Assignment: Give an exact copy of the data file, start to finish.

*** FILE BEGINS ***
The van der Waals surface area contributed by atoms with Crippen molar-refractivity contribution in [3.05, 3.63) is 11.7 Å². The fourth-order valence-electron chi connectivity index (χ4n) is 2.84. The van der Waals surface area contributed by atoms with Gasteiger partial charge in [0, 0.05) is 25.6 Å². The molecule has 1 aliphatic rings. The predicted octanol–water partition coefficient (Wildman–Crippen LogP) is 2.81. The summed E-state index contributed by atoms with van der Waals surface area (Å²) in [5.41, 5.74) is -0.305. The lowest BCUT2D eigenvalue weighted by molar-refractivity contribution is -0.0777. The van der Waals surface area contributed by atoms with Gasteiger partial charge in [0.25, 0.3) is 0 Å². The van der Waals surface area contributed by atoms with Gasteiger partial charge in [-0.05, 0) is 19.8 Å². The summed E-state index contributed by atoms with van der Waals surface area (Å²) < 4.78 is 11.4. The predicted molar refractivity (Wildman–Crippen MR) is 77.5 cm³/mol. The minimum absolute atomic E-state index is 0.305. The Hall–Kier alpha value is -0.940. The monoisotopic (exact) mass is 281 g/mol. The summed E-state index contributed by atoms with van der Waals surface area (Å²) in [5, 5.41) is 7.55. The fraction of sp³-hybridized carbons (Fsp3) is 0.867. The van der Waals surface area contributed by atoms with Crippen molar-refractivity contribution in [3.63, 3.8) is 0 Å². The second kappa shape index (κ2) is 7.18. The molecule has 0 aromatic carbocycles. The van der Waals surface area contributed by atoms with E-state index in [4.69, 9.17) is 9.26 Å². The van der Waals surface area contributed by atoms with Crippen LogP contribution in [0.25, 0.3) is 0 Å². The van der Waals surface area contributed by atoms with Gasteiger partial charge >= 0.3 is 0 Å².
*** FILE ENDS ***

The van der Waals surface area contributed by atoms with Crippen molar-refractivity contribution in [3.05, 3.63) is 11.7 Å². The fourth-order valence-electron chi connectivity index (χ4n) is 2.84. The van der Waals surface area contributed by atoms with Gasteiger partial charge in [0, 0.05) is 25.6 Å². The molecule has 1 aliphatic rings. The predicted octanol–water partition coefficient (Wildman–Crippen LogP) is 2.81. The summed E-state index contributed by atoms with van der Waals surface area (Å²) in [5.41, 5.74) is -0.305. The lowest BCUT2D eigenvalue weighted by molar-refractivity contribution is -0.0777. The van der Waals surface area contributed by atoms with Gasteiger partial charge in [0.25, 0.3) is 0 Å². The van der Waals surface area contributed by atoms with Gasteiger partial charge in [-0.05, 0) is 19.8 Å². The summed E-state index contributed by atoms with van der Waals surface area (Å²) < 4.78 is 11.4. The predicted molar refractivity (Wildman–Crippen MR) is 77.5 cm³/mol. The minimum absolute atomic E-state index is 0.305. The Hall–Kier alpha value is -0.940. The monoisotopic (exact) mass is 281 g/mol. The summed E-state index contributed by atoms with van der Waals surface area (Å²) in [5, 5.41) is 7.55. The fraction of sp³-hybridized carbons (Fsp3) is 0.867. The van der Waals surface area contributed by atoms with Crippen molar-refractivity contribution in [3.63, 3.8) is 0 Å². The second kappa shape index (κ2) is 7.18. The molecule has 0 aromatic carbocycles. The van der Waals surface area contributed by atoms with E-state index in [4.69, 9.17) is 9.26 Å². The van der Waals surface area contributed by atoms with Crippen LogP contribution in [0.25, 0.3) is 0 Å². The van der Waals surface area contributed by atoms with Gasteiger partial charge >= 0.3 is 0 Å².